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birth control

Abortion protesters at the Ohio Statehouse.
Jo Ingles / Statehouse News Bureau

A new bill that would ban abortions in Ohio has been introduced by Statehouse Republicans. A similar total ban bill was introduced last year didn’t pass. So why is this bill being introduced now?

Wellness Wednesday: Birth Control In The U.S.

Aug 28, 2019

Birth control delivery startup Pill Club publicly accused CVS Caremark of cutting payment rates for mail-order birth control pills, making it more expensive and potentially out of reach for women who can’t get to the pharmacy every month.

The feud spawned the trending hashtag #CVSDeniesCare and shined a spotlight on the issue of cost and accessibility in birth control.

More than 19 million women in the U.S today report living in an area without access to contraceptives. 

Abortion protesters at the Ohio Statehouse.
Jo Ingles / Statehouse News Bureau

A new Ohio bill would ban most private insurance coverage for abortions. Opponents say it would also ban effective methods of birth control.

Updated at 5:58 p.m. ET

A federal judge in Pennsylvania has blocked the Trump administration from implementing a rule allowing employers to decline to offer contraceptive coverage on moral or religious grounds.

U.S. District Judge Wendy Beetlestone in Philadelphia imposed a nationwide injunction Monday which has wider effect than a similar ruling issued Sunday by a federal judge in California.

The Trump administration has made a number of changes to health policy in the past two weeks, raising questions about how consumers will be affected. Will the new rules for birth control coverage affect access to an intrauterine device? Might an association health plan help bring down costs for workers at small businesses? And if you're healthy, doesn't a short-term health plan that is cheaper than marketplace coverage make sense? Here are some answers to those questions.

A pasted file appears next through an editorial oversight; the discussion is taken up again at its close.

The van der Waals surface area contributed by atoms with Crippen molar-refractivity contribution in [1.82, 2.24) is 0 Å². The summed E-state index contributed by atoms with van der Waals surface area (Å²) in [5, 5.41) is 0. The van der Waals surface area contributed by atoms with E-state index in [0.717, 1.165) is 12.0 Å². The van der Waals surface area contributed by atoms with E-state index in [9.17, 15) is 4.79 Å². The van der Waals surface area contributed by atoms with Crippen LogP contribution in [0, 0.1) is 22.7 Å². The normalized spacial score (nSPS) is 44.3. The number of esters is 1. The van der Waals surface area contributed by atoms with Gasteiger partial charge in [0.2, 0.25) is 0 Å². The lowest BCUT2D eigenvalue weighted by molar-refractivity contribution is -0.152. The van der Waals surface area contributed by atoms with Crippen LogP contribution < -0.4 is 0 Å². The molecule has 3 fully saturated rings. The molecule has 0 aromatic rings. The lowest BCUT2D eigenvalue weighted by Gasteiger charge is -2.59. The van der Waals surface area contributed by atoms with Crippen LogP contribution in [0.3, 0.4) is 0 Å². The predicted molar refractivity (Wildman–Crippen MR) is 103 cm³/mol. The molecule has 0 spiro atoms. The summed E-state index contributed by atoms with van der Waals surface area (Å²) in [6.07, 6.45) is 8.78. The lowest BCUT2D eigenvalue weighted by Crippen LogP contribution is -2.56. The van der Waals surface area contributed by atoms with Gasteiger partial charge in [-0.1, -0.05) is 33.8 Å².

Updated 4:52 pm

The Trump administration is rolling back the Obama-era requirement that employer-provided health insurance policies cover birth control methods at no cost to women.

According to senior officials with the Department of Health and Human Services, the goal of the new rule is to allow any company or nonprofit group to exclude the coverage for contraception if it has a religious or moral objection.

If you're failing less, then you're succeeding more, right? That's exactly what appears to be happening with birth control in the United States, according to a new study released by the Guttmacher Institute.

Guttmacher Institute

A new report from the Guttmacher Institute says the rate of abortion in Ohio, and across the country, has hit the lowest rate on record. Even as access to abortions has become more limited in Ohio, experts attribute the decline to wider use of contraceptives.

Denise Krebs / Flickr

Not long ago it was considered taboo to feed a young child peanut butter before allergies could be tested.  Now there's research that says exposing infants to the allergen could reduce their risk of developing a severe allergy. Also, we will discuss birth control under a Trump presidency and treatment options for pancreatic cancer. 

Whether it's an IUD, a shot, an implant, or a daily pill, birth control is a regular part of many adult women's lives. It has left a lot of women asking: Why not men?


A new option for obese individuals trying to lose weigh removes some food through a stomach tube and has just been approved by the FDA. Also, brain stimulation by electric shocks is becoming a more popular method to maintain alertness. And, birth control apps are making it easier for some woman to get their birth control without having to visit the doctor's office. 

10:00 Today, voters in Mississippi will consider an amendment that would end all abortions and could also restrict in vitro fertilization and certain kinds of birth control. The ballot initiative is part of a national campaign called Personhood USA that next year will target Florida, Montana and Ohio. On this hour of "All Sides," we'll hear from a reporter covering the campaign in Mississippi, as well as proponents and opponents for the campaign already begun in Ohio. Guests